Depending on our partisan ideology, we will select a media outlet (or group of outlets) that will highlight important world events that are ideologically-sympathetic to our views. When there is a highly controversial issue like global warming, the media is needed to ease this pressure to identify relevant arguments (Katz, Blumler, & Guervitch, 1973, p. 517). When an argument is constructed a particular way, the concept of "framing" is introduced.
According to Entman (1993):
In addition, when framing is used, some facts will be emphasized over others—leading audience members to not get the full story on a given issue (Iyengar & Kinder, 1987, p. 63; Zillmann, 1999, p. 74). However, while the American public expects the journalist to simply identify and clarify the arguments, this is rarely the case because they insert their own biases into their stories (Dunwoody, 2005, p. 90).
Many audience segments may simply be inactive; that is, they will believe everything a particular media outlet will tell them—without realizing that partisan media has an inherent agenda. However, for more active media consumers, they know ahead of time the type of partisan media outlets they will expose themselves to. They realize that, while the world is copied imperfectly by individual news media outlets, the fact that many audience segments share a composite definition of important stories strongly suggests that the mass media engages in agenda setting (McCombs & Shaw, 1972, p. 184).
Likewise, the minds of active media consumers will also be "primed" to avoid any outlet or news story that violates their ideological expectations. Partisan media outlets may assume that the audience that they seek to attract are active media consumers. By believing that audiences segments need to get their beliefs confirmed, partisan media outlets realize that they are competing with other outlets that have similar or opposing interests (Katz, Blumler, & Gurevitch, 1973, pp. 510-511; Zillmann, 1988, p. 328).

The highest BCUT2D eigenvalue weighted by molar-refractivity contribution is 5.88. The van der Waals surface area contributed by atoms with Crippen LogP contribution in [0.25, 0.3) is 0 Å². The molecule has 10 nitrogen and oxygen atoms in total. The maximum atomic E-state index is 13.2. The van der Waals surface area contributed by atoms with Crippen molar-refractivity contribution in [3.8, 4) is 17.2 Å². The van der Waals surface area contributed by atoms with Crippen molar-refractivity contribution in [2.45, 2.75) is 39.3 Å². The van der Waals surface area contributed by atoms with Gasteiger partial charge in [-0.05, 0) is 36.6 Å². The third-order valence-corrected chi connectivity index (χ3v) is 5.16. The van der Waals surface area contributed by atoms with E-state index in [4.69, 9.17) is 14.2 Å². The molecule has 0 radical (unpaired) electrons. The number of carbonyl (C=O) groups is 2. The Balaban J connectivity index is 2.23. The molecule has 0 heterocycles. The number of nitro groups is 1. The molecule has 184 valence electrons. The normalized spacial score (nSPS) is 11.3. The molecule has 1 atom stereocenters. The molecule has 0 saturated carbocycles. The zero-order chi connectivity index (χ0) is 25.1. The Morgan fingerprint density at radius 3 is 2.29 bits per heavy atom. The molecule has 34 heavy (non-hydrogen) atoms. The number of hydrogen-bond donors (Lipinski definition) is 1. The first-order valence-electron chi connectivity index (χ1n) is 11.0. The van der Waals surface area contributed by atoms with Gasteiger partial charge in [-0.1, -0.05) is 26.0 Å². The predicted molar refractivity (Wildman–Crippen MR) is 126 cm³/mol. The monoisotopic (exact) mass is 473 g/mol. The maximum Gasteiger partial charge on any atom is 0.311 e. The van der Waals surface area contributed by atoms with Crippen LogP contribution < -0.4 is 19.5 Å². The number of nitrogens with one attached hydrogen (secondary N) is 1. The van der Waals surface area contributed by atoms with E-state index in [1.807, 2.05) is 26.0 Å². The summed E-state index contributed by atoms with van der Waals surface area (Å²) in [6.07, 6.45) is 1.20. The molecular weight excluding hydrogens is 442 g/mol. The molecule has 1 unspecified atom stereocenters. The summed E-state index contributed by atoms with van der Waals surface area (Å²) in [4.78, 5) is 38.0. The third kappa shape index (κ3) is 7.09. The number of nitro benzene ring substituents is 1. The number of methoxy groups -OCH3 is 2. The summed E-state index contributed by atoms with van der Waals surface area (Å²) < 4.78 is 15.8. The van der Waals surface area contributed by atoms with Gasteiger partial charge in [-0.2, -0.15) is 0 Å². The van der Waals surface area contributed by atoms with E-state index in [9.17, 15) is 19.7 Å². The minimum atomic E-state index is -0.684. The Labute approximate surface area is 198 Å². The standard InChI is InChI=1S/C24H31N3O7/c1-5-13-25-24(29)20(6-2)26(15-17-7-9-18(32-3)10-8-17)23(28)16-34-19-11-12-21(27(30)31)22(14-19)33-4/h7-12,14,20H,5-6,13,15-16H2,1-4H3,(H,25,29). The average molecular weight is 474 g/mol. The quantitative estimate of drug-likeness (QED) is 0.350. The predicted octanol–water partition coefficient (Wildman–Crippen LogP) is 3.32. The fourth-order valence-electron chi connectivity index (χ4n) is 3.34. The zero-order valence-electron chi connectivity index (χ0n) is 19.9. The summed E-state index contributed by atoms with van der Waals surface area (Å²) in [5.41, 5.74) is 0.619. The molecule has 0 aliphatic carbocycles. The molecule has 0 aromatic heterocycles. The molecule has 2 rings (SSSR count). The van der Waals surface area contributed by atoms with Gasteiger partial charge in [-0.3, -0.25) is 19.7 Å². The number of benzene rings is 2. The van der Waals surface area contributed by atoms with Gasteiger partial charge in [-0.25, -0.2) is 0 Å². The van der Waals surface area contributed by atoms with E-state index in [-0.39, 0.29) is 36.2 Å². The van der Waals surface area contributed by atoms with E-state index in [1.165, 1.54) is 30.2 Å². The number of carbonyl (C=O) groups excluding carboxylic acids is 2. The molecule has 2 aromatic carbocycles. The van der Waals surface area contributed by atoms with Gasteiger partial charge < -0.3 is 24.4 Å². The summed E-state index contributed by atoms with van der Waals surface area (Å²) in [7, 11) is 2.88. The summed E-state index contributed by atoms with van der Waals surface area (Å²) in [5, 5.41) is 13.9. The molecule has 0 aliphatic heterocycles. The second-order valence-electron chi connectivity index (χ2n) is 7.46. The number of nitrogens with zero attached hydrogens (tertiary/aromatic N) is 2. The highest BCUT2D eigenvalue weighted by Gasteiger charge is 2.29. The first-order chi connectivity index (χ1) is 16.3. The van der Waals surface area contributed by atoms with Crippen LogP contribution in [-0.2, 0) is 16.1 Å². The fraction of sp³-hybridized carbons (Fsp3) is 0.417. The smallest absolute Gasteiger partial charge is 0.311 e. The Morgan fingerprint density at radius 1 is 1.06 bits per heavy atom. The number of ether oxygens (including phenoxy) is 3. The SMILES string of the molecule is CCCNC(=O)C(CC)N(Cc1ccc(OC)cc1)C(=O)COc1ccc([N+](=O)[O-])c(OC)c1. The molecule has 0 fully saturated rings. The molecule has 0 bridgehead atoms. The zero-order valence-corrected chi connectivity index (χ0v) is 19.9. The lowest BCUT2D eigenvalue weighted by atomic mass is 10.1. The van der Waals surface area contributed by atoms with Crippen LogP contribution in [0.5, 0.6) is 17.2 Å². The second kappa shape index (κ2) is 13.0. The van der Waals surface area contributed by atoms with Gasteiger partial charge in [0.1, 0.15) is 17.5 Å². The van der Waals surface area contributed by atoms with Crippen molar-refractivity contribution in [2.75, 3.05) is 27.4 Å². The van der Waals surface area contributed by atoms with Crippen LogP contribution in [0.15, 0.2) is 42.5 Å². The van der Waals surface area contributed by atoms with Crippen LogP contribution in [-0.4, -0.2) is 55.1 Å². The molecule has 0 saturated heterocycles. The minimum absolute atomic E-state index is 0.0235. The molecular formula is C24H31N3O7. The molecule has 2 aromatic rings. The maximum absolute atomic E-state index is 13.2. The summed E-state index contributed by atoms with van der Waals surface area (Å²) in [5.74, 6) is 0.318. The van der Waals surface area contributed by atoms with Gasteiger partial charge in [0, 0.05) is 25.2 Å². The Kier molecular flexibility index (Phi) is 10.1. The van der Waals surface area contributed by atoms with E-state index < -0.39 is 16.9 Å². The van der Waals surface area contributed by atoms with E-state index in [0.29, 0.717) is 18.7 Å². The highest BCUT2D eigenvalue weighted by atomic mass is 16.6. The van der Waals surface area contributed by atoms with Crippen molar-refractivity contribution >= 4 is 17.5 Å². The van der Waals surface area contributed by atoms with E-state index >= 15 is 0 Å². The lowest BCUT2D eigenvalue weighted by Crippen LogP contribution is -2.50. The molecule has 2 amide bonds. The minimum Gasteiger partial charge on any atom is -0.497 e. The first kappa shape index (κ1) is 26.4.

Likewise, partisan media outlets understand that they are not forcing their audience to consume their media; but rather, they are encouraging them to listen to their arguments by the vast number of arguments suggested (Denham, 2014, p. 18; Petty & Cacioppo, 1984, p. 69; Potter, 2009, p. 19). On the other hand, if a partisan media outlet assumes that their audience are inactive media consumers, they can present their opinions as fact.
Politics, the Media, and Climate Change
A key reason for why the ideological polarization exists between liberals and conservatives regarding climate change is that the media is obliged to show both sides of an issue to portray a sense of objectivity. This objectivity may not be necessary, as the majority of scientists believe that global warming is a very real phenomenon (Scheufele, 2014, p. 13588).
Nonetheless, there is a relative lack of knowledge on the issue of climate change, which widens the gap between those who believe in the phenomenon and those who do not (Hmielowski et. al, 2013, p. 867; Horwitz, 2014; Kahan, Jenkins-Smith, & Braman, 2011, p. 147; NOAA National Climate Data Center, 2013; NOAA National Climate Data Center, 2014).
While liberals will often trust scientists who believe in climate change, conservatives will undermine the phenomenon, as liberals call for increased government intervention (Hmielowski et. al, pp. 866-868). Conservatives may also harbor a general mistrust of the overwhelmingly liberal ideological balance between mainstream news outlets in the U.S.
Between 2008-2010, there was a slight uptick in support for combating climate change among liberals, but a sharp decline among conservatives (Hmielowski et. al, 2013, p. 867; Jones, 2010). There are several reasons that could explain this dramatic shift among conservatives. The first would be the U.S. Economic Recession that lasted from 2008-2009, in which conservatives would want to be more careful about government spending that contributes to the national deficit.
Secondly, Barack Obama was elected President of the U.S., and conservatives were often hard-pressed to find ideological consensus with the new incumbent. The third possible reason is the sharp uptick in social media use during that time (Hampton, Goulet, Rainie, & Purcell, 2011). Conservatives may feel that, since anyone can post on social media, they would have to be more careful online and would want to rely on more supported messages.